#microbiomehealth #mentalhealth #gutbacteriaandmentalhealth #gutbacteriaanddepression #guthealthinperimenopause #guthealthinmenopause #toxinexposure #imbalancedneurotransmitters #PMS #depression #anxiety #sleepissues
You know I’m obsessed with microbiome balance being the base for hormone balance and overall well being!
The state of your gut microbiome affects your:
immune system regulation
And all of these can impact your mental health and hormone balance. There’s been a recent study linked to depression and specific gut bacteria and I wanted to share this information with you.
What are the symptoms?
When we think of gut problems, we think of digestive symptoms like excessive gas, bloating, diarrhea, maybe pain or cramping, but what anxiety, depression, mood can also be linked to our microbiome: ruminating thoughts, worry, fears, OCD or obsessive tendencies or thoughts, PMS, sleep issues, anger, rage… or even physical tension in your muscles, pain...
Honestly, I can relate to many of these symptoms and I can actually even document this with my own experience: following my mold exposure in early 2023, I had tested for Candida, but it had gotten back negative to my surprise. At the end of 2023, I have done an organic acids test and another blood test also checking for candida and now it just screamed yeast overgrowth on all tests. These really correlated with my symptoms of high anxiety, muscle soreness and pain and digestive symptoms that had become pertinent in the weeks before I had done the tests.
In the OAT test, I could also see how that affects my neurotransmitters by blocking the decomposition of dopamine to norepinephrine meaning that I can’t relax and that’s exactly what I’ve been feeling in the past couple of months: I was so nervous! Now this is just one example on how your gut bacteria can impact your mental health by impacting neurotransmitter production or regulation.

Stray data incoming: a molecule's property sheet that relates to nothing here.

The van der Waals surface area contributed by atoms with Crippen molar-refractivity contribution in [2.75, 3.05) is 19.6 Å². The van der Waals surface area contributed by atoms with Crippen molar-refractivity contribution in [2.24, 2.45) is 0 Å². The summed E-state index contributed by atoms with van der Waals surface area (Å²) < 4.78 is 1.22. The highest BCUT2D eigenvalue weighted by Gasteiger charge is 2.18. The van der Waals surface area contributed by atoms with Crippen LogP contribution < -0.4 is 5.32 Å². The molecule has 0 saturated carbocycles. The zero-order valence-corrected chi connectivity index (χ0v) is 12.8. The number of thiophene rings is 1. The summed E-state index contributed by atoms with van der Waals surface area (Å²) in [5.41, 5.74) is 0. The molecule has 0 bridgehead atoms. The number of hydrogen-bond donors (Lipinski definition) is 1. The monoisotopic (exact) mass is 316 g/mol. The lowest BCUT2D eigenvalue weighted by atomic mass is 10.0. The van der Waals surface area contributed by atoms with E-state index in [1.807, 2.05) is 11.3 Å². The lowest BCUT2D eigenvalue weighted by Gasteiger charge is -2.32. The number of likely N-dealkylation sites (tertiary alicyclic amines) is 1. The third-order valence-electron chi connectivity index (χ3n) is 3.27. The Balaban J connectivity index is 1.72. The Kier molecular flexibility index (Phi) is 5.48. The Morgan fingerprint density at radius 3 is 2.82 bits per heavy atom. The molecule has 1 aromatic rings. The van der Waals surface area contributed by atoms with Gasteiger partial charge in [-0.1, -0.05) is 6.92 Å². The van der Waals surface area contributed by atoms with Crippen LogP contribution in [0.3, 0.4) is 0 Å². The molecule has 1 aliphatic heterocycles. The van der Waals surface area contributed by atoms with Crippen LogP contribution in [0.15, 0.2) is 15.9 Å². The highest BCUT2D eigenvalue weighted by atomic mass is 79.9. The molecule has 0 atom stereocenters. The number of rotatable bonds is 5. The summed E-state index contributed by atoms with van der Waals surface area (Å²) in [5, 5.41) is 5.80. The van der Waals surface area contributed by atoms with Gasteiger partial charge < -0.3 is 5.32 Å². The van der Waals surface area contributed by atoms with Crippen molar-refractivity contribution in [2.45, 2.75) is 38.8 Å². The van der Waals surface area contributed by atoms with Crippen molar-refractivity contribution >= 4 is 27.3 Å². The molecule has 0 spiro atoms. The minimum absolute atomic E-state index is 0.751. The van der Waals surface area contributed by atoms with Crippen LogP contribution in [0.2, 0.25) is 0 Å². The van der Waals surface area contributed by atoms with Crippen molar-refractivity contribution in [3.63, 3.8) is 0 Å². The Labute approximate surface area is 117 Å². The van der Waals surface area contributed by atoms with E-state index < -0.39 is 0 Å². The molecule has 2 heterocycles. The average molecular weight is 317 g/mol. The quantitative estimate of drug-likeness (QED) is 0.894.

There’s been a recent study that identified 13 specific types of bacteria in the gut that are associated with symptoms of depression. These bacteria turn out to impact the way people’s brains produce neurotransmitters, particularly those linked to depression such as glutamate.
Some of these strains produce butyrate, which is an important precursor to the neurotransmitter and amino acid GABA (which is a calming neurotransmitter or amino acid). Low GABA is linked to physical tension: you may feel physically tense in your muscles, you may feel really tight in your shoulders. You may have pain as well; sleep can be an issue. And then the amino acid for this low level of neurotransmitter is GABA, it happens to be the same name. This is definitely one that’s lacking in my case: hence GABA really helps me sleep better. What is butyrate? Go back to my previous article to read more.
As I mentioned in my blog about probiotics and butyrate, there’s unfortunately no custom-made probiotic for each individual’s microbiome, so choosing the right product for what I see in a client’s microbiome is one part of a healing protocol but then the important thing is to feed the specific bacteria that we want to nourish with the right foods they love.
They also found in that study that serotonin producing bacteria were low. (Remember that 80% of your serotonin is produced by your gut bacteria?)
Low serotonin is linked to: depression, winter blues, mental worry, ruminating thoughts, worry, fears, OCD or obsessive tendencies or thoughts, PMS, sleep issues, anger, rage or gluten sensitivity.
Now it doesn’t necessarily mean that you’re deficient in amino acids, but most of the time, the neurotransmitter pathways are impacted by gut imbalances or other things and are not working properly. Toxins from plastics, phthalates, pesticides, heavy metals will definitely impact those neurotransmitter pathways and prevent them from working properly too;
So the solution here is not to supplement with amino acids or eat more foods high in specific amino acids but finding the underlying cause that’s messing up your neurotransmitter pathways.
You can also see how these may impact your symptoms of increased PMS and all mood disorders that you may link to perimenopause. And the truth is that in peri or menopause, it’s often both: as I explained before in this article, when hormone levels decline, that has a negative impact on your gut microbiome which in return has a negative impact on your hormone levels. Low levels of estrogen and progesterone are definitely linked to depression and anxiety.
If you want help with managing your symptoms of depression, anxiety, PMS, bad sleep or digestive issues, book a free clarity call here so we can discuss.